Thursday, June 25, 2009

Terrorist Interrogation Techniques and Home Runs

Reeling from the unfortunate news of celebrity deaths, I called a friend for an impromptu "un"happy hour. 3/4 a bottle of chianti and a nice chunk of gouda later, we remembered that we were supposed to be attending another friend's Amnesty International event at the famous Left Bank Books.

Matthew Alexander (that's a pseudonym) was doing a talk about his book How to Break a Terrorist. I'd heard him before on NPR and I was actually interested in this talk but for some reason had been confused about the dates when I got the Facebook invite and had RSVPed that I'd be out of town. At any rate, I was in town and we decided to go.

The one-way streets downtown attempted to lead us astray, but we found a parking spot just in time to snag two seats at the front of the room. They eventually ran out of chairs entirely and several people stood to the side and in the back -- it was a great turnout.

Matthew Alexander (not his real name) was surprisingly hot, which was like a totally unexpected bonus.

He was also intelligent, articulate, and made very good sense. He argues that torture as an interrogation technique is both impractical and immoral. Besides the fact that it is in itself an act of terrorism with which we should never want our country to be associated, it is ineffectual. It simply does not encourage terrorists to talk -- in fact, it has the opposite effect. He told stories about his own experience with terrorists and made it incredibly clear that at the root of this conflict is ignorance, intolerance, and prejudice. He believes (and has seen in practice) that connecting with terrorists on a human level, understanding their motivations and making the interrogation an exchange of information (the interrogator wants to know where things are going down, the prisoner wants to know how long he will be held and what will happen to him next) is more likely to get the interrogator the answers that he wants and that the U.S. soldiers need.

I was disturbed to learn that of all the U.S. soldiers and interrogators he knew personally (all of whom had personal contact with Al Queda terrorists), none had ever read the Qu'ran. He pointed out that the essential theme of the Qu'ran is mercy -- a pretty freaking good starting point for a conversation with someone who appears to hate America.

One of the most startling things he said was that all of the people he saw who were captured for acts of terrorism explained that their reasons for joining Al Queda were not blind hatred, brainwashing, religious fanaticisim, or narrow ideologies. Their reasons are economical, social, and desperate. They are angry because they feel that America has left them no choice. They are acting out of frustration, desperation, doing what they feel must be done to protect themselves and their families. The most human of motivations prompt people to commit inhumane acts. It is nothing less than a tragedy for everyone involved and I don't see how anyone could think that this war should be perpetuated by acts of torture -- how can we condone crimes against humanity committed by the very people who should be protecting it?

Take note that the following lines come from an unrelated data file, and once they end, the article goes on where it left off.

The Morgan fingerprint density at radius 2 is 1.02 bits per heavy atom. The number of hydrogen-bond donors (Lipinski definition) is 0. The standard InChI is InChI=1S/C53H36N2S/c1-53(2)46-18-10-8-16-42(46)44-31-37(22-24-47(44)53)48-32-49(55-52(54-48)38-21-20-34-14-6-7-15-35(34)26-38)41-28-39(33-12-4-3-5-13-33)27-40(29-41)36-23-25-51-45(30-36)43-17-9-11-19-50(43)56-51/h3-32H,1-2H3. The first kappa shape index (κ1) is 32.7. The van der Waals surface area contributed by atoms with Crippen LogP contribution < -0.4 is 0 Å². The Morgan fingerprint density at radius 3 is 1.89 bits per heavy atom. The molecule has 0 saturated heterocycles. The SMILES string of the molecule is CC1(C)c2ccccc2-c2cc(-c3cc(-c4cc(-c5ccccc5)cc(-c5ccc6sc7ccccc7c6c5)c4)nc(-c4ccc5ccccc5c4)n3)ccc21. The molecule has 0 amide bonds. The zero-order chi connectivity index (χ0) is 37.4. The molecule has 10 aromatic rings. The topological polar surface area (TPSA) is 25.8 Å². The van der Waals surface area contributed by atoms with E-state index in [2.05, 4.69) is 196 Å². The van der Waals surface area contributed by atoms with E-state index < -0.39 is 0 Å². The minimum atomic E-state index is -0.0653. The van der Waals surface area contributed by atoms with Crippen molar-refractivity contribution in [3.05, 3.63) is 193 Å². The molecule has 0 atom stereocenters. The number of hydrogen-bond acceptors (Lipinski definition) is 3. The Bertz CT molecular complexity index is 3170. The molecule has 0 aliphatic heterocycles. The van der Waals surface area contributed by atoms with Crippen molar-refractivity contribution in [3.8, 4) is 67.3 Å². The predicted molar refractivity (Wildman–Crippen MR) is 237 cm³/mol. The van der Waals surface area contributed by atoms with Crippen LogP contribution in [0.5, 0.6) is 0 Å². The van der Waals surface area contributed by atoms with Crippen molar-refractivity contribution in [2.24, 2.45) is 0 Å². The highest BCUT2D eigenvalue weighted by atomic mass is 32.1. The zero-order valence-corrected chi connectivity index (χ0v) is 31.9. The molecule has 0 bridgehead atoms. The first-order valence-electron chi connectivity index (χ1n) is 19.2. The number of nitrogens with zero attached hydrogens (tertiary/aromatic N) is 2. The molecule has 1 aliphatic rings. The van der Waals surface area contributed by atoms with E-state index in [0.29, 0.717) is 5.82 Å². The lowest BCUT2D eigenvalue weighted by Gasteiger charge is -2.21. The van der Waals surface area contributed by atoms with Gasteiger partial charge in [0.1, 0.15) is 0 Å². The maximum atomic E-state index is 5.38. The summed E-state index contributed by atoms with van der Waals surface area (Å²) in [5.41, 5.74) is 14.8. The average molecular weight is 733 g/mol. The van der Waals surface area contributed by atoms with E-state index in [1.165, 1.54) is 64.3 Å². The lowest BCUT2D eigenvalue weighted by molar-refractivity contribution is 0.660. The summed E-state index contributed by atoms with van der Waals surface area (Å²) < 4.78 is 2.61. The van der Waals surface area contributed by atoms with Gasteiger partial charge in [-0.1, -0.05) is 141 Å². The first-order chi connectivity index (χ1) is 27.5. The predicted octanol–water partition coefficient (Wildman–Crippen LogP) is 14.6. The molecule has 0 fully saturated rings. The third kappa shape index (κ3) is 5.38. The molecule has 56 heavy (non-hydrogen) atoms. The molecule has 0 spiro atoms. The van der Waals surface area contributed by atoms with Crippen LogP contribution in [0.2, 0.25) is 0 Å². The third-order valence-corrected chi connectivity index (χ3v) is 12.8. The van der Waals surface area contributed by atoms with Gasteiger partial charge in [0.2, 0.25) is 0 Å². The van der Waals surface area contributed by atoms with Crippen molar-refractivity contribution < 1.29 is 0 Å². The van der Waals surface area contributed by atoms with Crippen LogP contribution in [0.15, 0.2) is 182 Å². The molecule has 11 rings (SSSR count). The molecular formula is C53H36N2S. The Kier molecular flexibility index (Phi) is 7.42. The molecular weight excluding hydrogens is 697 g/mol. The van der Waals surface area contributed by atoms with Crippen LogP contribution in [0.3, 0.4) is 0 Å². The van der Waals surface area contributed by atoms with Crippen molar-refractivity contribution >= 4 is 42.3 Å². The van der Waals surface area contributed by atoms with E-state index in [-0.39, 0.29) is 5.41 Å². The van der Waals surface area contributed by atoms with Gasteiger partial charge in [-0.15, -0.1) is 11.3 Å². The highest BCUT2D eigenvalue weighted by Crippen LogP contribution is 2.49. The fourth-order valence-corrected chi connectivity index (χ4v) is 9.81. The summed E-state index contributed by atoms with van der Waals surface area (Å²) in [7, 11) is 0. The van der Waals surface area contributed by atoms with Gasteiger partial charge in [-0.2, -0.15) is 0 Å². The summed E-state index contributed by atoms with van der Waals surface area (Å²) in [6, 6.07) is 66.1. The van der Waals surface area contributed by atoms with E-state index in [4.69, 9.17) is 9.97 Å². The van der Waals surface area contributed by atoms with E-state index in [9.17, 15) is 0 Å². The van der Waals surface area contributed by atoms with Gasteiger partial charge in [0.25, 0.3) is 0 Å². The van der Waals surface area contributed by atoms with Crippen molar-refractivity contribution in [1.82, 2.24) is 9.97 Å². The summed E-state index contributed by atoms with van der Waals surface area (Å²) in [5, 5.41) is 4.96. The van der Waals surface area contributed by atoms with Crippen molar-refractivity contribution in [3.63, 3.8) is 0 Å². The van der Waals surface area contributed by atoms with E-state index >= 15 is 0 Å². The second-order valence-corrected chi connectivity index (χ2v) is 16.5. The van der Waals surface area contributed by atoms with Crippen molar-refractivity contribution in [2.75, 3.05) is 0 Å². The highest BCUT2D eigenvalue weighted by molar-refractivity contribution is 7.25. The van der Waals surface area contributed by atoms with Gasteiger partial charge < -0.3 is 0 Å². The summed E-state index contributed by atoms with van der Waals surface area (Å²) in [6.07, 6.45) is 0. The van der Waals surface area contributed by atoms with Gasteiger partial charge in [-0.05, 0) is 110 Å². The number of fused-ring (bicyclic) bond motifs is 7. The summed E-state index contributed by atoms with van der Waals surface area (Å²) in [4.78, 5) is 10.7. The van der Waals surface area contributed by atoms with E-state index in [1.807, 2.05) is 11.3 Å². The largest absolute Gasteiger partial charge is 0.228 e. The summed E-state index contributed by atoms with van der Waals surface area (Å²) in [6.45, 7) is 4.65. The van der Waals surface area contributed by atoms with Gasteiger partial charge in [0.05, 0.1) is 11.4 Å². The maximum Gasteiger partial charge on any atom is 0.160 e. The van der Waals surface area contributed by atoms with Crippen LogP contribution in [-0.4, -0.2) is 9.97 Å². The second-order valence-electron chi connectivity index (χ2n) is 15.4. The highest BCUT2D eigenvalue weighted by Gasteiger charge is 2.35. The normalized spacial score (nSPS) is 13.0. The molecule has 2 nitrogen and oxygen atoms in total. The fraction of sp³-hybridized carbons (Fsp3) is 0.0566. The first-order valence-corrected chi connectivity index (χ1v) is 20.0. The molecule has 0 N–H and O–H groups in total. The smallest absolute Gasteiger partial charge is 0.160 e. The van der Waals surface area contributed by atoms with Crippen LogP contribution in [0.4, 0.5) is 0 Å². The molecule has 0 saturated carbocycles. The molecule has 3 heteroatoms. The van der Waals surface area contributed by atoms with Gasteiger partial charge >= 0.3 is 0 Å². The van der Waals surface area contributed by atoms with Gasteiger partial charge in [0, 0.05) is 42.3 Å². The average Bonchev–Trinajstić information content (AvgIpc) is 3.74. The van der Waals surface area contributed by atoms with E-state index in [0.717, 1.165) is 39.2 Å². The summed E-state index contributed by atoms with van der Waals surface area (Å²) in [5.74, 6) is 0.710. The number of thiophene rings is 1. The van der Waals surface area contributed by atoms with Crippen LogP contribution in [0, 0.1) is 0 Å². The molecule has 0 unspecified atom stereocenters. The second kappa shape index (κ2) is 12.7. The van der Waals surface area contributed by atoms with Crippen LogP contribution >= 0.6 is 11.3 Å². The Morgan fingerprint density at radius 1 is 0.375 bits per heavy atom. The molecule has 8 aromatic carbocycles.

Perhaps most frightening story he told was about a discussion he had recently with a group of congressmen. He explained the purpose of his book, the ineffectual use of torture, the terrible long-term ramifications of condoning and acceptance torture as a practice in times of war, and his desire to clearly and definitively (you know, in case the Geneva Convention was, like, vague) make torture a crime. After his talk, one congressperson came up to him and said, "You know, I agree with you. But 80% of my constituency supports torture in times of war."

Obviously, the resolution for this war or conflict or whatever you want to call it is complex and horribly messy and unavoidably unfair since thousands of innocent people have already lost their lives. Understanding and respecting other cultures is critical. We as Americans demand respect -- or simply expect it -- but we sure do find it difficult to do the same for cultures so different from our own. I admit that I'm as guilty of this as the next person -- the feminist in me has some major issues with certain cultural practices that take place elsewhere in the world and I definitely feel judgmental. I think it's wrong to limit women's rights. But torturing the people who believe differently from me is not going to change their minds -- according to Matthew Alexander, it will only harden their resolve.

The thing is, it is not easy to look at a situation fraught with violence and value judgments and conflicting ideologies and see it through someone else's perspective. But Matthew Alexander's talk tonight made clear how vital it is that we -- the public, not just the soldiers, not just the media -- make every effort to do just that.


While I was at the local independent bookstore, waving my liberal academic flag and nodding vigorously at the attractive and well-spoken Matthew Alexander, D was hitting a homerun for the Red Sox. That's a big deal for a pitcher and he got to keep the ball and everything. Looks like the number one pitcher is making his move for MVP!

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